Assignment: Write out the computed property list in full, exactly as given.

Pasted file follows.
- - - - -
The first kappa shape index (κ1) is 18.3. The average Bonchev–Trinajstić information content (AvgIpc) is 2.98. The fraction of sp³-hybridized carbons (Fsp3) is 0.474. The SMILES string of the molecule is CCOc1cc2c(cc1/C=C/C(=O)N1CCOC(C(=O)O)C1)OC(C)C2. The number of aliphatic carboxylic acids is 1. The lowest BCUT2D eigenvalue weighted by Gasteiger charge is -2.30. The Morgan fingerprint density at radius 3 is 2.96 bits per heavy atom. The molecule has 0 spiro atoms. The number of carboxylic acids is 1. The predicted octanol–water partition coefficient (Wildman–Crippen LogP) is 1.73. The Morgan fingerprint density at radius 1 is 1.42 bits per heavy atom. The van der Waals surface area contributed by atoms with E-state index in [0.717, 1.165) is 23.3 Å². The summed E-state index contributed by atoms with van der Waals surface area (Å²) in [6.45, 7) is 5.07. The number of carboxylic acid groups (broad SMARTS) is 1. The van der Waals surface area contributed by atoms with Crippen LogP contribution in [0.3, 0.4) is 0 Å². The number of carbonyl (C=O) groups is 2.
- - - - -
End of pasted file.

The first kappa shape index (κ1) is 18.3. The average Bonchev–Trinajstić information content (AvgIpc) is 2.98. The fraction of sp³-hybridized carbons (Fsp3) is 0.474. The SMILES string of the molecule is CCOc1cc2c(cc1/C=C/C(=O)N1CCOC(C(=O)O)C1)OC(C)C2. The number of aliphatic carboxylic acids is 1. The lowest BCUT2D eigenvalue weighted by Gasteiger charge is -2.30. The Morgan fingerprint density at radius 3 is 2.96 bits per heavy atom. The molecule has 0 spiro atoms. The number of carboxylic acids is 1. The predicted octanol–water partition coefficient (Wildman–Crippen LogP) is 1.73. The Morgan fingerprint density at radius 1 is 1.42 bits per heavy atom. The van der Waals surface area contributed by atoms with E-state index in [0.717, 1.165) is 23.3 Å². The summed E-state index contributed by atoms with van der Waals surface area (Å²) in [6.45, 7) is 5.07. The number of carboxylic acid groups (broad SMARTS) is 1. The van der Waals surface area contributed by atoms with Crippen LogP contribution in [0.3, 0.4) is 0 Å². The number of carbonyl (C=O) groups is 2.